Promoting tolerance and diversity, inspiring positive action

By Bethany MartinMay 1, 2024

U.S. Army Tank-automotive Armaments Command (TACOM) Garrison Manager, Carrie Mead expressed her gratitude for speaker Irene Miller sharing her personal story at the 2024 Holocaust Day of Remembrance observance event on April 18, 2024. Mead asked...
1 / 3 Show Caption + Hide Caption – U.S. Army Tank-automotive Armaments Command (TACOM) Garrison Manager, Carrie Mead expressed her gratitude for speaker Irene Miller sharing her personal story at the 2024 Holocaust Day of Remembrance observance event on April 18, 2024. Mead asked Miller her thoughts on the effects of living in a digital age regarding control over books and media, and how that differs from Nazi control during the Holocaust. (Photo Credit: Jaime Acton) VIEW ORIGINAL
Brig. Gen. Michael B. Lalor presented Irene Miller, Holocaust survivor, author and educator with an appreciation note and TACOM coin as a thank you for presenting her story and supporting the TACOM Holocaust Day of Remembrance observance event on...
2 / 3 Show Caption + Hide Caption – Brig. Gen. Michael B. Lalor presented Irene Miller, Holocaust survivor, author and educator with an appreciation note and TACOM coin as a thank you for presenting her story and supporting the TACOM Holocaust Day of Remembrance observance event on April 18, 2024. (Photo Credit: Jaime Acton) VIEW ORIGINAL
Speaker Irene Miller poses with TACOM Chief of Staff, Col. Kevin Polosky (far left), Command Sgt. Major Kendra St Helen and Brig. Gen. Michael B. Lalor (far right) after her presentation to answer additional questions and sign copies of her book...
3 / 3 Show Caption + Hide Caption – Speaker Irene Miller poses with TACOM Chief of Staff, Col. Kevin Polosky (far left), Command Sgt. Major Kendra St Helen and Brig. Gen. Michael B. Lalor (far right) after her presentation to answer additional questions and sign copies of her book for attendees. (Photo Credit: Jaime Acton) VIEW ORIGINAL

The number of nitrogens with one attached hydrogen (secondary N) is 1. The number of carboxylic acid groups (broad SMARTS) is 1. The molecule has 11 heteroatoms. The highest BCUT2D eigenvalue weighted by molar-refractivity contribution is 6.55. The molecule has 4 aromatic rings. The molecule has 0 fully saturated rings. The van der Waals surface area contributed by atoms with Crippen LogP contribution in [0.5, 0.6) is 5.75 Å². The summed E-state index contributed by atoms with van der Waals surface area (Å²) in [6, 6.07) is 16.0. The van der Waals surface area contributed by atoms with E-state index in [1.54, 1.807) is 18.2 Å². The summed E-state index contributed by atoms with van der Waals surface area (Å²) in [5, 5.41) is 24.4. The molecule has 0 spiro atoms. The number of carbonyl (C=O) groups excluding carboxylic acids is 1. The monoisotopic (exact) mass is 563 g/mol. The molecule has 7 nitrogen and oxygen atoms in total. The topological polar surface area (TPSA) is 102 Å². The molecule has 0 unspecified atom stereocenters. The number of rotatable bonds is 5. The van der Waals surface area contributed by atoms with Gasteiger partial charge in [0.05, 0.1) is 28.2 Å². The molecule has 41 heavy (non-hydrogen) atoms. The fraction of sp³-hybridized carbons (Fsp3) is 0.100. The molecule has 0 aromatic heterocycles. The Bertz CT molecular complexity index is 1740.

Detroit Arsenal, Mich. — On April 18, the Detroit Arsenal held a special event in the building 200 auditorium to observe both Holocaust Remembrance Day and the 2024 Holocaust Days of Remembrance.

The event, attended by U.S. Army Tank-automotive and Armaments Command senior leaders and personnel, was organized by the Integrated Logistics Support Center. Irene Miller, who is a Holocaust survivor, author and educator from West Bloomfield, Michigan, was the distinguished speaker.

Holocaust Remembrance Day, according to the National Archives, is an international memorial day designated by the United Nations to mark the anniversary of the Jan. 27, 1945, liberation of Auschwitz-Birkenau, the largest Nazi concentration and death camp.

The Defense Equal Opportunity Management Institute notes, “The Days of Remembrance was established as the nation’s commemoration of the Holocaust, during which we remember the six million Jews who were murdered. The Holocaust was the state-sponsored, systematic persecution and annihilation of European Jewry by Nazi Germany and its collaborators between 1933 and 1945. Jews were the primary victims; Roma and Sinti (Gypsies), people with mental and physical disabilities, and Poles were also targeted for destruction or decimation for racial, ethnic, or national reasons. Millions more, including homosexuals, Jehovah’s Witnesses, Soviet prisoners of war, and political dissidents, also suffered grievous oppression and death under Nazi Germany.”